Ready or not, here come the new requirements for Medium and Heavy Duty Trucks.

The new emission and fuel economy requirements are set to take effect this year and will cover most of the on-road medium and heavy duty vehicles in the U.S.  The regulations stem from a partnership of the EPA and the DOT’s NHTSA,  and call for a 10- to 20-percent increase in fuel economy by 2018, depending on the class of vehicle.

For combination tractors, carbon dioxide (CO2) emissions and fuel consumption will need to be reduced by 20 percent from 2014 to 2018.  Heavy-duty pickups and vans with gasoline engines should emit up to 10 percent less, diesels up to 15 percent less. And, for the huge category of heavy trucks known as “vocational vehicles” (special-purpose trucks for specific industries), the reductions should be up to 10 percent by 2018.

These reductions are set to have a large impact on both the environment and the nations economy.  While heavy-duty trucks make up only 4 percent of traffic on U.S. roads, they account for an estimated 20 percent of the carbon pollution from the transportation sector.

In 2010, the EPA estimated the cost savings at 500 million barrels of oil over the lifetime of the vehicles, representing $70 billion in foregone diesel fuel costs. Net benefits to truckers could be as high as $35 billion.

Advancements in energy security, climate change and a reduction in our reliance on foreign oil are cited as benefits of these new regulations.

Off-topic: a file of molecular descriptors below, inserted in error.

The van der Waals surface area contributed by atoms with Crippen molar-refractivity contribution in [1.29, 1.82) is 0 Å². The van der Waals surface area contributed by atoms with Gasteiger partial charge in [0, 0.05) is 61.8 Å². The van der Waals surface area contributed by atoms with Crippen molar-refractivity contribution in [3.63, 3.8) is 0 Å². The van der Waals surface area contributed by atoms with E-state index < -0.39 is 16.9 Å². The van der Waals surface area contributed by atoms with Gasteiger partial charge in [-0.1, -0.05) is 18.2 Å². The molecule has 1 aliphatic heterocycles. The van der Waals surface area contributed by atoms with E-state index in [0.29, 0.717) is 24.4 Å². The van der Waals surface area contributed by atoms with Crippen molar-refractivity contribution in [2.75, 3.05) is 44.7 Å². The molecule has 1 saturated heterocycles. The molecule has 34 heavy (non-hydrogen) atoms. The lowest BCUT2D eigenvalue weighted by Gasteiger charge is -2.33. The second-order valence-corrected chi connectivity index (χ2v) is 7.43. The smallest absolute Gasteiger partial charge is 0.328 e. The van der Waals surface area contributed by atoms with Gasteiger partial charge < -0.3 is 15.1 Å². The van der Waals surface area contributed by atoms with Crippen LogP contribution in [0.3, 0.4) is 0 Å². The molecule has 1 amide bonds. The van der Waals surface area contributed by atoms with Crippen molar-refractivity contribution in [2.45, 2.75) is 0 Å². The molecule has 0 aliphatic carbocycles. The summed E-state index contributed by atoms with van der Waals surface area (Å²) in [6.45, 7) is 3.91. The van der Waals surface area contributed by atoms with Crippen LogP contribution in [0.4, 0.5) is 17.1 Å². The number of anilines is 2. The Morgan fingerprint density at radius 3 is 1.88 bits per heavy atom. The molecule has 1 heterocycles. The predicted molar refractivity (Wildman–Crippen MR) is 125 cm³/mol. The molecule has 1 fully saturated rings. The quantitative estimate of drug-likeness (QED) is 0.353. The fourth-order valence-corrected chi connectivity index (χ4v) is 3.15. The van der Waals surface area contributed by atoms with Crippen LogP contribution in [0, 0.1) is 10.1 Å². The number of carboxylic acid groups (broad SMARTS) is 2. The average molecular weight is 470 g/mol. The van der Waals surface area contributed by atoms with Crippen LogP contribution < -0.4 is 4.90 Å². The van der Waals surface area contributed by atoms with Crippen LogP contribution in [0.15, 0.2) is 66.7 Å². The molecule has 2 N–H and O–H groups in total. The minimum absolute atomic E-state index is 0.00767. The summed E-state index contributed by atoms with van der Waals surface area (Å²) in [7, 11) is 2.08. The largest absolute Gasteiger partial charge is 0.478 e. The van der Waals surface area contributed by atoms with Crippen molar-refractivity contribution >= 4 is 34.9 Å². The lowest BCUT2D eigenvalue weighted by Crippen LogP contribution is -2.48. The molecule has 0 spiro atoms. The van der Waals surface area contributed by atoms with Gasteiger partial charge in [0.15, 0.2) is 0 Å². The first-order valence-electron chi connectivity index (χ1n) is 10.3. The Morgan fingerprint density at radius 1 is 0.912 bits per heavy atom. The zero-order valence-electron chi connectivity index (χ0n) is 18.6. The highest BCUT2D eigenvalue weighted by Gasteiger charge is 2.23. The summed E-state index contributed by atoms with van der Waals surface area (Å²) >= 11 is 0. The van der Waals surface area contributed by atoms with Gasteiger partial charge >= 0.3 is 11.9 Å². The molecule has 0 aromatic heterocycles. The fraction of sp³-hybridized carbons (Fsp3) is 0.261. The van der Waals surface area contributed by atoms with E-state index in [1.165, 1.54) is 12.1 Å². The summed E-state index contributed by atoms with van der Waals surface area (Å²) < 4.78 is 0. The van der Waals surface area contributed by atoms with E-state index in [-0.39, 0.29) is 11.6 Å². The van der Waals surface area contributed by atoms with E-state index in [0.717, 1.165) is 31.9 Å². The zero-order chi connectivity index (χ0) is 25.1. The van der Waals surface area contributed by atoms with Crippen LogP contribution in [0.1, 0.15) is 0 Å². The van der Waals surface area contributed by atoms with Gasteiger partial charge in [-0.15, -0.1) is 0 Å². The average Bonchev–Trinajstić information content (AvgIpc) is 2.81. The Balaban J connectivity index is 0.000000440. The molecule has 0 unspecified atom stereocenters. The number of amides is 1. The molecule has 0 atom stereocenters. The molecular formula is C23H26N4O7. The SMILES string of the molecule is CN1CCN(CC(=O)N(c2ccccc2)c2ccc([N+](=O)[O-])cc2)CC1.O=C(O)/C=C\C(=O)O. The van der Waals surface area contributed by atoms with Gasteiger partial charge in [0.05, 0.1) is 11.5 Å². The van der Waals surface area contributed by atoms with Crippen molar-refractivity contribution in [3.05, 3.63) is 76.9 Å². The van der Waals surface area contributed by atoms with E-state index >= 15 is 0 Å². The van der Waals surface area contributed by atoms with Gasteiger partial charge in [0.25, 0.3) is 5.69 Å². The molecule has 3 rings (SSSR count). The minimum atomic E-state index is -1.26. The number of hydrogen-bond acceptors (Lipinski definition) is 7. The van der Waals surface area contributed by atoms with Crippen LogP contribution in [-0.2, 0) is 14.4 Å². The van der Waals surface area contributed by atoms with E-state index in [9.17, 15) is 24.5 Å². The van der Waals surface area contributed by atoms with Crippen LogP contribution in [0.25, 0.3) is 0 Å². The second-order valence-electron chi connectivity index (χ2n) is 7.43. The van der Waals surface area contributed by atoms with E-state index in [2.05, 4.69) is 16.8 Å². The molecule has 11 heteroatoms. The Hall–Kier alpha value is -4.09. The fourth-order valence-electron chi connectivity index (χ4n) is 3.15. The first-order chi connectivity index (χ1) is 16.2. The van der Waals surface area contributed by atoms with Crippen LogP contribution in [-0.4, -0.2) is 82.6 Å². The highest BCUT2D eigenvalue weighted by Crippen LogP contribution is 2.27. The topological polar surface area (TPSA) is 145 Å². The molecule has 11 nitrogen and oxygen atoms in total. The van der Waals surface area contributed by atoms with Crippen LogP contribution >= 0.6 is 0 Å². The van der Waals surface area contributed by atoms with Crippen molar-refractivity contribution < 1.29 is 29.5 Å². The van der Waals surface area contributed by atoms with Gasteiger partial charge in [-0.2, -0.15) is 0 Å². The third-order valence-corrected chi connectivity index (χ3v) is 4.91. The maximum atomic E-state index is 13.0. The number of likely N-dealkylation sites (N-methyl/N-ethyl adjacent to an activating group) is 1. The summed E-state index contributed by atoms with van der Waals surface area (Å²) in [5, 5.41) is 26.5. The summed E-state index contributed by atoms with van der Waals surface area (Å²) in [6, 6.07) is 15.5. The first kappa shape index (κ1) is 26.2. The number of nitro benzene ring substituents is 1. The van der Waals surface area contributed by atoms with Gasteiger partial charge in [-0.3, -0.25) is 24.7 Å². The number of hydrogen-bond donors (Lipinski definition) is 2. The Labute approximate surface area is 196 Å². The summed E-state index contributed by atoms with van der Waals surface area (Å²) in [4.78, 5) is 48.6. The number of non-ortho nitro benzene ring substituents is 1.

It is important to note that the EPA’s and NHTSA’s joint proposed standards cover not only engines but also the complete vehicle, allowing for the greatest possible reductions in fuel consumption and GHG emissions, while avoiding possible unintended consequences.

While several engine manufacturers and OEMs seem compliant with the new regulations, truckers themselves seem hesitant of the new measures. Many long-haul truckers are concerned about the costs associated with new trucks and equipment.  And, the NHTSA’s partnership with the EPA in these regulations could mean even more for the truckers future.  The EPA, unlike the NHTSA, is not required to consider economic impact factors in their decisions governing future fuel economy or emission requirements.

The silver lining of these new requirements is that the trucking industry has been anticipating such a push for years, and has planned accordingly.  Alkane Truck Company, for example, is an OEM for Medium and Heavy Duty Trucks powered by Natural Gas.  The company, based out of Myrtle Beach, SC, has seen the cost saving potential as well as the environmental benefits of alternative fuel vehicles.  They believe that the best way to adhere to the fuel economy and emission requirements of today, as well as for years to come, is to make the switch to LPG (liquefied propane gas), CNG (compressed natural gas) or LNG (liquefied natural gas). Bob Smith, CEO of Alkane sees his dedicated alternative fuel trucks as being the key to our nation’s environmental AND economic future.